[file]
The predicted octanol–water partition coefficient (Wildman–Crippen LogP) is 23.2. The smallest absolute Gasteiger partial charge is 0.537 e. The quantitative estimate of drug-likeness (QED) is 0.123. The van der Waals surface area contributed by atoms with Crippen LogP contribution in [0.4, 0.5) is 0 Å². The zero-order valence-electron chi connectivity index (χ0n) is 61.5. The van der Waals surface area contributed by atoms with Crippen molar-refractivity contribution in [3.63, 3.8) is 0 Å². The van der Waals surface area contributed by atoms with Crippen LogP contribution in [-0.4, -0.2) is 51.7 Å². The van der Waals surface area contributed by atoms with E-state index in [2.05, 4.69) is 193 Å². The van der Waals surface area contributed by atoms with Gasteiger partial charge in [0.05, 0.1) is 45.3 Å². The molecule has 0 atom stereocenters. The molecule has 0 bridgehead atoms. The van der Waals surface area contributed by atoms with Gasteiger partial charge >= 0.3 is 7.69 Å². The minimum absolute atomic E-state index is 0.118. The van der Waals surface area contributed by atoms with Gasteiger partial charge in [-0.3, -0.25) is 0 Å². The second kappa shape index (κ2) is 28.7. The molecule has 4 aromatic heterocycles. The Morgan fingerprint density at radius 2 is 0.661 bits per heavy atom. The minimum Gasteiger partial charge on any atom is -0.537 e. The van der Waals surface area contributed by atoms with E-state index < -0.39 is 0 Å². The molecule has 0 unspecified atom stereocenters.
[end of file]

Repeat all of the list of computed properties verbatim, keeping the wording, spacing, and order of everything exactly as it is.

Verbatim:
The predicted octanol–water partition coefficient (Wildman–Crippen LogP) is 23.2. The smallest absolute Gasteiger partial charge is 0.537 e. The quantitative estimate of drug-likeness (QED) is 0.123. The van der Waals surface area contributed by atoms with Crippen LogP contribution in [0.4, 0.5) is 0 Å². The zero-order valence-electron chi connectivity index (χ0n) is 61.5. The van der Waals surface area contributed by atoms with Crippen molar-refractivity contribution in [3.63, 3.8) is 0 Å². The van der Waals surface area contributed by atoms with Crippen LogP contribution in [-0.4, -0.2) is 51.7 Å². The van der Waals surface area contributed by atoms with E-state index in [2.05, 4.69) is 193 Å². The van der Waals surface area contributed by atoms with Gasteiger partial charge in [0.05, 0.1) is 45.3 Å². The molecule has 0 atom stereocenters. The molecule has 0 bridgehead atoms. The van der Waals surface area contributed by atoms with Gasteiger partial charge >= 0.3 is 7.69 Å². The minimum absolute atomic E-state index is 0.118. The van der Waals surface area contributed by atoms with Gasteiger partial charge in [-0.3, -0.25) is 0 Å². The second kappa shape index (κ2) is 28.7. The molecule has 4 aromatic heterocycles. The Morgan fingerprint density at radius 2 is 0.661 bits per heavy atom. The minimum Gasteiger partial charge on any atom is -0.537 e. The van der Waals surface area contributed by atoms with E-state index < -0.39 is 0 Å². The molecule has 0 unspecified atom stereocenters.